Salary Total: $106,785,222

Healthy Starters (44.9): Evan Fournier (15.9), Serge Ibaka (11.5), Nikola Vucevic (11.0), Aaron Gordon (4.1), Elfrid Payton (2.4)

Highest Reserve: Bismack Biyombo (15.9)

Other Contributors: Jeff Green (14.0), DJ Augustin (6.8), C.J. Watson (4.7), Mario Hezonja (3.7)

Dead Money: None

Orlando Magic Team Salary

Philadelphia 76ersPhiladelphia 76ers

Salary Total: $77,495,724

Healthy Starters (40.3): Gerald Henderson (11.6), Ersan Ilyasova (10.8), Sergio Rodriguez (10.3), Joel Embiid (6.2), Robert Covington (1.3)

Highest Reserve: Jerryd Bayless (12.2)

Other Contributors: Jahlil Okafor (6.2), Nerlens Noel (5.7, injured), Nik Stauskas (3.9), Dario Saric (3.0), Timothe Luwawu-Cabarrot (1.7), Richaun Holmes (1.3), Hollis Thompson (1.3), T.J. McConnell (1.1)

Dead Money: 15.7 plus Ben Simmons (7.6), who may be out for the season.

Philadelphia 76ers Team Salary

Phoenix SunsPhoenix Suns

Salary Total: $81,444,454

Healthy Starters (41.4): Eric Bledsoe (17.2), Tyson Chandler (15.2), Marquese Chriss (3.6), Devin Booker (2.7), T.J. Warren (2.6)

Note: The Suns’ starting lineup is in flux.

Highest Reserve: Brandon Knight (15.5)

Other Contributors: Jared Dudley (12.9), P.J. Tucker (6.5), Alex Len (5.9), Dragan Bender (5.3), Leandro Barbosa (4.9)

Dead Money: 3.5

Phoenix Suns Team Salary

Portland Trail BlazersPortland Trail Blazers

Salary Total: $112,823,450

Healthy Starters (41.3): Damian Lillard (21.6), Mo Harkless (8.0), Al-Farouq Aminu (6.8), C.J. McCollum (2.9), Mason Plumlee (2.1)

Highest Reserve: Allen Crabbe (16.4)

Other Contributors: Evan Turner (14.5), Meyers Leonard (8.2), Festus Ezeli (6.6, injured), Ed Davis (5.9), Noah Vonleh (2.4)

Dead Money: 1.8

Portland Trail Blazers Team Salary

Sacramento KingsSacramento Kings

Salary Total: $96,210,260

Healthy Starters (53.9): DeMarcus Cousins (17.6), Rudy Gay (13.9), Arron Afflalo (13.0), Kosta Koufos (8.4), Ty Lawson (1.0)

Note: The Kings’ starting lineup is in flux.

Highest Reserve: Anthony Tolliver (8.4)

Other Contributors: Garrett Temple (8.3), Matt Barnes (6.4), Darren Collison (5.4), Ben McLemore (4.2), Willie Cauley-Stein (3.7)

Dead Money: 0.8

Sacramento Kings Team Salary

San Antonio SpursSan Antonio Spurs

Salary Total: $108,309,287

Healthy Starters (72.2): LaMarcus Aldridge (19.0), Kawhi Leonard (16.3), Pau Gasol (14.3), Tony Parker (13.3), Danny Green (9.2)

Highest Reserve: Manu Ginobili (12.9)

Other Contributors: Patty Mills (3.3), Dewayne Dedmon (2.7), David Lee (1.4), Kyle Anderson (1.1), Jonathon Simmons (0.8), Nicolas Laprovittola (0.5), Davis Bertans (0.5)

Dead Money: 3.0

San Antonio Spurs Team Salary

Toronto RaptorsToronto Raptors

Salary Total: $106,727,970

Healthy Starters (64.0): DeMar DeRozan (24.9), Jonas Valanciunas (13.5), DeMarre Carroll (13.3), Kyle Lowry (11.2), Pascal Siakam (1.1)

Highest Reserve: Terrence Ross (9.4)

Other Contributors: Cory Joseph (6.9), Patrick Patterson (5.7), Jared Sullinger (5.3, injured), Lucas Nogueira (1.8), Norman Powell (0.8), Jakob Poeltl (2.5)

Dead Money: 0.2

Toronto Raptors Team Salary

Utah JazzUtah Jazz

Salary Total: $80,498,192

Healthy Starters (48.0): Gordon Hayward (20.0), Derrick Favors (13.7), George Hill (9.9), Rudy Gobert (2.6), Rodney Hood (1.7)

Highest Reserve: Joe Johnson (13.7)

Other Contributors: Boris Diaw (8.7), Dante Exum (4.9), Shelvin Mack (2.9), Trey Lyles (2.9), Joe Ingles (2.6)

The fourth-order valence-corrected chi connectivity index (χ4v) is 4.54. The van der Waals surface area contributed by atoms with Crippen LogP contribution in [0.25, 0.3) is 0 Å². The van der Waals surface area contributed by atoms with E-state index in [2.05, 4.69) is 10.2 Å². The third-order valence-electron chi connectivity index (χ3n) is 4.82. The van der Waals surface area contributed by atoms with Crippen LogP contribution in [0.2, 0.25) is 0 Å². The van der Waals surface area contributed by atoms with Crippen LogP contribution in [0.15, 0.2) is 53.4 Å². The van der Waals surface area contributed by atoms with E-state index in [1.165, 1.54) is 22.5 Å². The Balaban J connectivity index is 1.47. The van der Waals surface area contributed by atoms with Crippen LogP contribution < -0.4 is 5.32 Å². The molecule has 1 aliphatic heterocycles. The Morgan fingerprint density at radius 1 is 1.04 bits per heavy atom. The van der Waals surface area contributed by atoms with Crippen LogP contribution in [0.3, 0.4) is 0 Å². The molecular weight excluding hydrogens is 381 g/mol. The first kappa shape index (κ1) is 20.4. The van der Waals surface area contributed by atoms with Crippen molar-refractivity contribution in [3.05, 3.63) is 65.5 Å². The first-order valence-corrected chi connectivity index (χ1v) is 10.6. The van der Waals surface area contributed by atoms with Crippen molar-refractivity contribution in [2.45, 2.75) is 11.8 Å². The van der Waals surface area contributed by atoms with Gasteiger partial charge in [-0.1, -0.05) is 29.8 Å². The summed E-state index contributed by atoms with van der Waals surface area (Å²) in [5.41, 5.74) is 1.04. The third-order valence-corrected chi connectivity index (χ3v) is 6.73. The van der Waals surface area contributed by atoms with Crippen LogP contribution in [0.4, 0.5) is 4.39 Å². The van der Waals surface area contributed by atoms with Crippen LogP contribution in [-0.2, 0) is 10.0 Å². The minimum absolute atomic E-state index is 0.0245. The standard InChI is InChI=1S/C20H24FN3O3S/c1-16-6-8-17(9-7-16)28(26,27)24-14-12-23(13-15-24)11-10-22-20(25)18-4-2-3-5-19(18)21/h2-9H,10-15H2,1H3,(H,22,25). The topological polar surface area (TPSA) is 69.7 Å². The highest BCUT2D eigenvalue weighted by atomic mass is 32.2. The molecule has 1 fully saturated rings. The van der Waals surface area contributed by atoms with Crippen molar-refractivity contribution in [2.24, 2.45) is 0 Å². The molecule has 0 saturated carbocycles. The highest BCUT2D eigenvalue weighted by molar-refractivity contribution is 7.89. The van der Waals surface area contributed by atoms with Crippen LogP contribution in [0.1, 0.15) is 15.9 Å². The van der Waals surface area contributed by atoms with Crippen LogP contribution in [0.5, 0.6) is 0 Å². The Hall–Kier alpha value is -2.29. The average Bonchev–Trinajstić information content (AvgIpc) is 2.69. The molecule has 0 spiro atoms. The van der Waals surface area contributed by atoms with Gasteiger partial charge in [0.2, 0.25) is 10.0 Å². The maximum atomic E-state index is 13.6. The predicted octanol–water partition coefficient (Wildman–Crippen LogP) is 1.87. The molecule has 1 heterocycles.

Dead Money: 0.3 plus Alex Burks (12.6), who is injured.

Utah Jazz Team Salary

Washington WizardsWashington Wizards

Salary Total: 103,285,007

Healthy Starters (62.3): Bradley Beal (21.4), John Wall (16.4), Marcin Gortat (11.6), Markieff Morris (7.2), Otto Porter (6.3)

Highest Reserve: Ian Mahinmi (15.4)

Other Contributors: Andrew Nicholson (5.9), Jason Smith (4.8), Trey Burke (3.3), Tomas Satoransky (2.8), Kelly Oubre (1.9), Marcus Thornton (0.9)

Dead Money: 1.0

Washington Wizards Team Salary

Advertisement




Click to comment

Leave a Reply

Your email address will not be published. Required fields are marked *

NBA

2017-18 NBA Report Card: Third-Year Players

Among the third-year players a few budding superstars have emerged, along with some role players who are helping their teams in the 2017-18 NBA Playoffs.

Mike Yaffe

Published

on

The 2015 NBA Draft has provided the league with a limited quantity of talent so far. After Terry Rozier (at 16th), it’s unlikely that anyone remaining has All-Star potential. Despite the lack of depth, the highest draft slot traded was at number 15, when the Atlanta Hawks moved down to enable the Washington Wizards to select Kelly Oubre Jr.

But placing a definitive “boom” or “bust” label on these athletes might be premature as the rookie contract is standardized at four seasons with an option for a fifth. If their employers are given a fourth year to decide whether a draftee is worth keeping, it seems reasonable to earmark the NBA Juniors’ progress for now and see how they’ve fared after next season’s campaign before making their letter grades official.

The Top Dogs

Karl-Anthony Towns, Minnesota Timberwolves: Given the dearth of premier choices and their glaring need up front, it’s hard to envision the T-Wolves drafting anyone but KAT if they had to do it again. Although his scoring average is down from last season (21.3 vs. 25.1 PPG), that trend could be explained by the addition of Jimmy Butler and the team’s deliberate pace (24th out of 30 teams).

To his credit, Towns had career highs in three-point percentage (42.1 percent) and free throws (85.8 percent), while finishing second overall in offensive rating (126.7). His continued improvement in these areas could explain why the Timberwolves ended their 14-year playoff drought.